Monday, November 29, 2021

Woman recalls total ‘terror’ of Charlottesville car attack

RICHMOND, Va. (AP) — A woman was driven out of the way as a car at a 2017 white nationalist rally in Charlottesville collided with protestors, describing a scene of “absolute terror” as she testified on Monday. It was given that his fiance was bleeding. A friend died after learning on the sidewalk and later.

Marissa Blair takes stand in third week of civil trial of trial Who wants to hold the white national organizers of the “Unite the Right” rally responsible for the violence that broke out. Nine people who were physically or emotionally injured, including Blair, accused rally organizers of plotting to commit violence during two days of demonstrations in Charlottesville.

“I was confused. I was scared. I was worried about everyone present. It was a complete terror scene. There was blood everywhere. I was terrified,” Blair said several times during her testimony. Said shedding.

The driver of the car, James Alex Fields Jr., a self-proclaimed admirer of Adolf Hitler from Maumee, Ohio, is serving life jailed for murder And hate crimes. One woman was killed and dozens were injured in a car attack.

The lawsuit seeks monetary damages from two dozen white supremacists, neo-Nazis and organizations that the plaintiffs have accused of participating in a conspiracy to incite violence.

On August 11 and 12, 2017, hundreds of white nationalists descended on Charlottesville, apparently to protest the city’s plan to remove a statue of Confederate General Robert E. Lee. Clashes broke out between white nationalists and anti-racism protesters both days, prompting officials to declare the gathering an “illegal gathering” on August 12 and order the crowd to disperse. It was after that announcement that Fields rammed his car into a peaceful group of protestors.

The violence shook the nation, and sparked a political fire after then-President Donald Trump failed to strongly condemn white nationalists, saying “there were very good people on both sides”.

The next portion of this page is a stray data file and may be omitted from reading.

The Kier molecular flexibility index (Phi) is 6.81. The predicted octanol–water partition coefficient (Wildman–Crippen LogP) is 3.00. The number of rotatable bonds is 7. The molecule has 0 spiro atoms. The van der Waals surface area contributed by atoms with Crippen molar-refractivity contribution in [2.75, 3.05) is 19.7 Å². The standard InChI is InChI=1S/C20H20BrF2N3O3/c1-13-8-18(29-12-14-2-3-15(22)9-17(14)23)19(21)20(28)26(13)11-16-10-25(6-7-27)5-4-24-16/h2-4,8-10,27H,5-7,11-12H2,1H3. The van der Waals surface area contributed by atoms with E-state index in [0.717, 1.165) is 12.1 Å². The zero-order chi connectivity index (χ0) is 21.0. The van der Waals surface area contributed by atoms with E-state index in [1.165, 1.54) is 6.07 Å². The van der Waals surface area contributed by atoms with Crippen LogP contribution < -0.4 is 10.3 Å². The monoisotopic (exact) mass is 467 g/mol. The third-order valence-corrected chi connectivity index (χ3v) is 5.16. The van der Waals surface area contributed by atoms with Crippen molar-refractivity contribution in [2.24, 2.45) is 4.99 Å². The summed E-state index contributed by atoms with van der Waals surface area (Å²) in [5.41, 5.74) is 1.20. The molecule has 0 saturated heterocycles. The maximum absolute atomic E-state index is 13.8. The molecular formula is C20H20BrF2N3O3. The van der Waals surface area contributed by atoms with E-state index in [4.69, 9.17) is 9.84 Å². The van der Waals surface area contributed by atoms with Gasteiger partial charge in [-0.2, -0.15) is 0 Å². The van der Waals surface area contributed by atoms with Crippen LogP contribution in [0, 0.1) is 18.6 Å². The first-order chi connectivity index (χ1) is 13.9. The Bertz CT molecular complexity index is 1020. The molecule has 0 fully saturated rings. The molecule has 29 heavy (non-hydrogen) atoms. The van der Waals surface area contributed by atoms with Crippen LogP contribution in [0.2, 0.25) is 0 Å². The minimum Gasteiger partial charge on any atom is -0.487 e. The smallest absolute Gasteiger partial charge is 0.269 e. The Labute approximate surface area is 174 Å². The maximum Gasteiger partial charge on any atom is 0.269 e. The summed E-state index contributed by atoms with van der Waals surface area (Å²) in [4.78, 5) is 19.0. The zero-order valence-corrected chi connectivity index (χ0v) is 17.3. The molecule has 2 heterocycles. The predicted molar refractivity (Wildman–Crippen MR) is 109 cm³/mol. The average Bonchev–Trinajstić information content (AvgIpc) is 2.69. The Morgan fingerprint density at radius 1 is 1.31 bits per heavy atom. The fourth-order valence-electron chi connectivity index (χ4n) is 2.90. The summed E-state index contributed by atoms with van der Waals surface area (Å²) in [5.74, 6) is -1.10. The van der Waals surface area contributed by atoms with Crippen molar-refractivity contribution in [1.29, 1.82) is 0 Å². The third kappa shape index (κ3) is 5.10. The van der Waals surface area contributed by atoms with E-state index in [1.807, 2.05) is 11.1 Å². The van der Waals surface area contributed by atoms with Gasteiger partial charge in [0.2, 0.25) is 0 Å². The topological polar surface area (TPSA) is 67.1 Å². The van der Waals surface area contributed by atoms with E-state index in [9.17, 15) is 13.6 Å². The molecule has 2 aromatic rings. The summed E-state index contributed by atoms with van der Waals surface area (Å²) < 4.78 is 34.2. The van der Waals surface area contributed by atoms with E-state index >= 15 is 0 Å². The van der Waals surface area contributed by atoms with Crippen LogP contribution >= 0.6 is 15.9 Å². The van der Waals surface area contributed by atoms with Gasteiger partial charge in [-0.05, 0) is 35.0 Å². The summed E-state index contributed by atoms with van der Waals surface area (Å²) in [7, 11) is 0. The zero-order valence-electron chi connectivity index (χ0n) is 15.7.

The lawsuit is being funded by Integrity First for America, a non-profit organization formed in response to the violence in Charlottesville. Some of the country’s most famous white nationalists have been named as defendants, including: Richard Spencer, who coined the term “alt-right” to describe a loosely associated band of white nationalists, neo-Nazis, and others; Jason Kessler, the main organizer of the rally; and Christopher Cantwell, a white supremacist who became known as a “crying Nazi” for posting a tearful video that warrants his arrest when charged with assault for using pepper spray on counter-protesters. was issued.

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The plaintiffs include four people who were injured in a car attack and others who were victims of violence during a torch rally at the University of Virginia on August 11 or during demonstrations the next day.

Plaintiffs’ attorneys show the jury a large collection of chat room exchanges, social media postings and other communications in which defendants use racial adjectives and discuss plans for demonstrations, including to bring weapons.

They are also relying on a 150-year-old law passed after the Civil War to free slaves from violence and protect their civil rights. Commonly referred to as the Ku Klux Klan Act, is a rarely used provision in law that allows private citizens to sue other citizens for civil rights violations.

The defendants claim that their language in many of their chat room exchanges was exaggerated and is protected by the First Amendment. He also says that his talk of weapons and war was only meant when he had to defend himself from counterintelligence.

Blair said that as the car was moving towards the crowd, his fiancé drove him out of the way, causing minor bodily injuries. But she suffers from flashbacks, panic attacks and depression from witnessing the attack and grief over the death of her friend Heather Heyer, 32.

“My emotional scars were worse than my physical scars,” Blair said.

Blair and her fiancé, Marcus Martin, who was seriously injured in a collision with Fields’ car, married nine months after the attack. But Blair said the physical and psychological effects of the incident took a toll on their relationship and they are now divorced.

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